Where does this put ASBMB publications? We have written this editorial to assure our authors and readers that we agree with the goals of immediate open access. Our only caveat is that the methods to accomplish it must not undermine the quality control that is the guardian of rigorous, reproducible, reliable published papers. Presently, PiPs is the mechanism employed by JBC, MCP, and JLR to distribute scientific results openly and with immediacy. However, we are also weighing the benefits of all steps in our publication workflow to ensure that we can maintain quality while not overburdening authors and readers financially. As society journals (
      • Gierasch L.M.
      ASBMB and JBC: A truly synergistic relationship.
      ), we are not required to make a profit and are not answerable to stockholders or boards of directors. However, we realize that technological advances in web-based publishing and a shifting cultural expectation from readers may lead to a sea change in scientific publication. We have been looking toward new approaches to scientific publishing for some time (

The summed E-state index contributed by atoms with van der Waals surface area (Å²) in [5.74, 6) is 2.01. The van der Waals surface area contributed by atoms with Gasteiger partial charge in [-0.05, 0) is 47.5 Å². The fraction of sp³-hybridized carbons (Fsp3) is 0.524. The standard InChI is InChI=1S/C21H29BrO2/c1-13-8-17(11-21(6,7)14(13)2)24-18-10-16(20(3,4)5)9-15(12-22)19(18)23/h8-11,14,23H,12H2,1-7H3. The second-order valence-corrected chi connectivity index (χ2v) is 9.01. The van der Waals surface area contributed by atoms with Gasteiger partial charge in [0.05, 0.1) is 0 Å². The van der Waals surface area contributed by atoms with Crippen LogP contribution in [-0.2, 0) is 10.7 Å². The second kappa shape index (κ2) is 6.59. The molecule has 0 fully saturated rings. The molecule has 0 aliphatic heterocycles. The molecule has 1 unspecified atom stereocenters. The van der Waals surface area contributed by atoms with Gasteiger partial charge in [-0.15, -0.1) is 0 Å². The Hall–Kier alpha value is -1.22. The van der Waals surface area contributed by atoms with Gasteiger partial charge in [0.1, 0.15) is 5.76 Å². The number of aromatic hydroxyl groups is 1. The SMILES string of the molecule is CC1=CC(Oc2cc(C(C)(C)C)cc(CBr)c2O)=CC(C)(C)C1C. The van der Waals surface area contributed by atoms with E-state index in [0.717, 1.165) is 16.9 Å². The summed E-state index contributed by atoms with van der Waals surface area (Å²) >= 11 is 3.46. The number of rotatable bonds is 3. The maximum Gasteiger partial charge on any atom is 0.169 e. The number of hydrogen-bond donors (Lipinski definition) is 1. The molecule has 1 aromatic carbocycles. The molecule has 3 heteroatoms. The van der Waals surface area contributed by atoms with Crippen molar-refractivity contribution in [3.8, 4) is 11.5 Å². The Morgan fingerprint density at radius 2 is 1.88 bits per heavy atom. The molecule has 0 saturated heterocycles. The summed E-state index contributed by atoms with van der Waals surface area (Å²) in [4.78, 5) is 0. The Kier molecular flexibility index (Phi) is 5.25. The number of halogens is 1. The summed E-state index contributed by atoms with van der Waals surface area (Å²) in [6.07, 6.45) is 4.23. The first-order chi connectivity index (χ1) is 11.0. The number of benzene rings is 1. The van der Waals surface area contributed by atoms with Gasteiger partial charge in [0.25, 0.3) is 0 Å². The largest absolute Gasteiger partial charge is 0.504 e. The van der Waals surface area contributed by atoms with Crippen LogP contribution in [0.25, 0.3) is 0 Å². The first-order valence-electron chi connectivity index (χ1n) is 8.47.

• Gierasch L.M.
      JBC is on a mission to facilitate scientific discovery.
      ,
      • Gierasch L.M.
      On the costs of scientific publishing.
      ), and, as always, we seek to be early adopters of any innovations that will help our readers and authors and the global community of biological chemists to further their science.
      Time will tell how this all shakes out! But, trust in your ASBMB journals and join us in seeking desirable outcomes for science to thrive!

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        ASBMB and JBC: A truly synergistic relationship.
        J. Biol. Chem. 2017; 292: 9857
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        JBC is on a mission to facilitate scientific discovery.
        J. Biol. Chem. 2017; 292: 6853-6854
        • Gierasch L.M.
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        J. Biol. Chem. 2017; 292: 16395-16396